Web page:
.cancerresearch

The Big picture…

The Big Picture

Australian Cancer Research Foundation

.CANCERRESEARCH is a collaborative initiative facilitated by the Australian Cancer Research Foundation. Its focus is to bring together news, information, and leading opinion on cancer treatment, prevention, diagnosis and cure. We want you to be a part of the .CANCERRESEARCH community...

Please click here to learn more.

Home.

Cancer
Research

HOME.CANCERRESEARCH

Explore our home site for an idea of what .CANCERRESEARCH has to offer.

> Information on different types of cancer
> Cancer research endeavours of the past and near future
> Ways you can get involved

Visit our home site home.cancerresearch

You Are Here
 
  • ARMING THE IMMUNE SYSTEM TO HELP FIGHT CANCER
    Checkpoint blockade and adoptive immunotherapy are two examples of the fourth and newest pillar of cancer therapy, the first such advance in 50 years.
  • WHAT IS CANCER?
    Find out more about cancer
  • 10TH ANNIVERSARY OF WORLD’S FIRST HPV VACCINE
    Ten years ago, the first Human Papillomavirus (HPV) immunisation was administered in Australia. Here Professor Ian Frazer talks about the development of the vaccine and how it should lead to the global elimination of new cervical and other HPV associated cancers by 2050.
  • 2016 ACRF CANCER RESEARCH GRANTS ANNOUNCED
    Each year, ACRF challenges the Australian cancer research community to propose projects that are bold and have potential to make a significant impact on cancer prevention, detection and treatment.
  • LET'S END CANCER TOGETHER
    The donations we receive fund research in to prevention, diagnosis and treatment of all types of cancer. Your generosity funds technology to fast-track discoveries that have the power to change the lives of cancer patients and their families.

Cancer by the Numbers

Cancer has become the number one cause of death globally. Our mission is to make these stats history and put an end to cancer for good.

people affected

0
new cancer cases
worldwide per year

survival rate improvement

0%
of cancers
can be prevented

cause of death globally

0
cancer deaths
globally

Types of Cancer

 

Lung cancer is one of the five most commonly diagnosed cancers in Australia, and causes more deaths than any other type of cancer. There are two types of lung cancer: small cell lung cancer and non-small cell lung cancer, with the latter being the more common form of the disease.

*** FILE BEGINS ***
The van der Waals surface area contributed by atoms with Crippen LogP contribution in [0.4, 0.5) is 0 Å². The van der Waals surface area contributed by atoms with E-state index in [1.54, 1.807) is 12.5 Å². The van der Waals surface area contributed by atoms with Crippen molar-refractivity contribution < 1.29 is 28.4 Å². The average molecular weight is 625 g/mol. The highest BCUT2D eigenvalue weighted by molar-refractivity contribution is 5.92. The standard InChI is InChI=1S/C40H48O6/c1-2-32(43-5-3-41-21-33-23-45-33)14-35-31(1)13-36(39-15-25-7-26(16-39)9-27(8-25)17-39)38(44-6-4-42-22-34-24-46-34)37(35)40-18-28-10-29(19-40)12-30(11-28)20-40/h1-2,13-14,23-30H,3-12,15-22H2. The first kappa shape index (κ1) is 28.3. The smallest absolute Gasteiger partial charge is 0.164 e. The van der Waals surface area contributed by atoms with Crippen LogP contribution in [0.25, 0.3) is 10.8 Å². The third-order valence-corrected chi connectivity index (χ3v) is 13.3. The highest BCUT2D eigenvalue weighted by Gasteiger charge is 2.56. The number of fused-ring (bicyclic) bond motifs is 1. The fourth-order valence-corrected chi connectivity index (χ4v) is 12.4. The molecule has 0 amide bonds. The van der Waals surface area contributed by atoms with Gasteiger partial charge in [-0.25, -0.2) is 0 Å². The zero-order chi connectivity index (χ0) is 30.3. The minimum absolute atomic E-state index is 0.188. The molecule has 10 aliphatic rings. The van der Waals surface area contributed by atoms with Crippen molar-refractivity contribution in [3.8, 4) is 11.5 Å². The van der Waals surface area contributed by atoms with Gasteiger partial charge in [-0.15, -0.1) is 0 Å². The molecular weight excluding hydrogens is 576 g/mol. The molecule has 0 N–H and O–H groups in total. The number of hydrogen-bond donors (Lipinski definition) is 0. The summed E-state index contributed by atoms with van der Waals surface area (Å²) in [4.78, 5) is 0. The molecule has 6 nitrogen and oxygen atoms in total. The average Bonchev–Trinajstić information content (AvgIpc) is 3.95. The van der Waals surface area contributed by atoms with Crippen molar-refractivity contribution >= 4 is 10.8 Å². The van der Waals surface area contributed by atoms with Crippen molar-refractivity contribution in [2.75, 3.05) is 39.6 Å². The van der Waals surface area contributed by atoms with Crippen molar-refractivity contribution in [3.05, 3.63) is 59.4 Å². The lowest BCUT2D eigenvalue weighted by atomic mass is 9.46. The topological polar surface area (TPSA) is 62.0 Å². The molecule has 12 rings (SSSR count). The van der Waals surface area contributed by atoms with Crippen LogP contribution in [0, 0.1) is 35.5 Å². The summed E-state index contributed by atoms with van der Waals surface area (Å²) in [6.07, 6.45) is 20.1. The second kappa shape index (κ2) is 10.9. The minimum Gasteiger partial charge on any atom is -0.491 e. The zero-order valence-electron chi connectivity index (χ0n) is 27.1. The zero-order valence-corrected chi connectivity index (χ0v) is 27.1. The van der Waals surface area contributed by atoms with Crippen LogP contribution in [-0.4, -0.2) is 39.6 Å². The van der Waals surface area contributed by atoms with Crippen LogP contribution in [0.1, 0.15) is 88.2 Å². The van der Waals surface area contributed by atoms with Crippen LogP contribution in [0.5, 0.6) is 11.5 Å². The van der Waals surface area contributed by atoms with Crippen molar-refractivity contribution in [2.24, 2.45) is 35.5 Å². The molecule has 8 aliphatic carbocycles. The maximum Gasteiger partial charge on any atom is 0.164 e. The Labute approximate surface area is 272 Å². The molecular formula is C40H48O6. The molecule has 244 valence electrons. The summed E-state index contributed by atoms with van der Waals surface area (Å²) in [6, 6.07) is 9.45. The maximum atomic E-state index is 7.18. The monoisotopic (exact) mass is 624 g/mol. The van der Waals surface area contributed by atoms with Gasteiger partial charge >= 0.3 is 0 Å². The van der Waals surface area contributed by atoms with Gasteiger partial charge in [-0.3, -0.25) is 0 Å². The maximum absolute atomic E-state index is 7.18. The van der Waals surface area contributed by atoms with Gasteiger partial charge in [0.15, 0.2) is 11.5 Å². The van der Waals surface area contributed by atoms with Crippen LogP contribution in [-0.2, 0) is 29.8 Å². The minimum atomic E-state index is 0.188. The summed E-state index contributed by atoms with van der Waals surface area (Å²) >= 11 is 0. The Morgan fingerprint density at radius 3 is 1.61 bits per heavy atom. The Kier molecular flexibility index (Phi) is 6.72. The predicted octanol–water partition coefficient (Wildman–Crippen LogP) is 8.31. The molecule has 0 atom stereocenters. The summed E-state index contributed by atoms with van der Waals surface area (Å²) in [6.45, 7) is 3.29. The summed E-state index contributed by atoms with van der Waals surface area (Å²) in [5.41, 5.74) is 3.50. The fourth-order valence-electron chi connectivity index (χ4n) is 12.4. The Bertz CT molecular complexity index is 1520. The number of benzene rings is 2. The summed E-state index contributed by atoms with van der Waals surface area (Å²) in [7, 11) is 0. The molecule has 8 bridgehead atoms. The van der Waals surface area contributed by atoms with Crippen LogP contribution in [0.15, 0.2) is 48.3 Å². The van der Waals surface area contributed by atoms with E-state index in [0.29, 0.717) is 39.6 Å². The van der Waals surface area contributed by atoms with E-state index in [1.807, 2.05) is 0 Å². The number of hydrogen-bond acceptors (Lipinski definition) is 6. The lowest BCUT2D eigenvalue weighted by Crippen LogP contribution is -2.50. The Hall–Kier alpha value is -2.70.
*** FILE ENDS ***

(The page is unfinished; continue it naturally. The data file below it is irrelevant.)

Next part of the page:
Although childhood cancers are rare compared with cancer in adults, they remain the leading cause of disease-related death in people aged 1 to 15 years. Thanks to research, survival rates for childhood cancers have significantly improved over the last few decades.

Skin cancer is a disease in which cancer cells form in the tissues of the skin. Skin cancers are often classified into two groups: melanoma and non-melanoma skin cancers, the latter being less likely to spread throughout the body.

Bowel cancer, also called colorectal cancer, begins when cells that line the colon or rectum in the bowel (large intestine) change and begin to grow out of control, forming a tumour. If detected early, bowel cancer is considered one of the most treatable types of cancers.

Breast cancer is the most commonly diagnosed cancer type in women. It forms in tissues of the breast, and it can occur at any age. Thanks to research, survival rates for breast cancer are among the most improved of all types of cancer.

Prostate cancer develops in the prostate gland below the bladder. This gland is responsible for making and storing seminal fluid. Prostate cancer is the most commonly diagnosed cancer in men.

There are many types of cancer affecting different cells or organs in the body. Sustained research is helping to reduce both incidence and mortality rates for all of these cancer types by finding better ways to detect, manage and treat the disease. View a list of cancer types, located on the Australian Cancer Research Foundation website.

Latest News

 
Subscribe for updates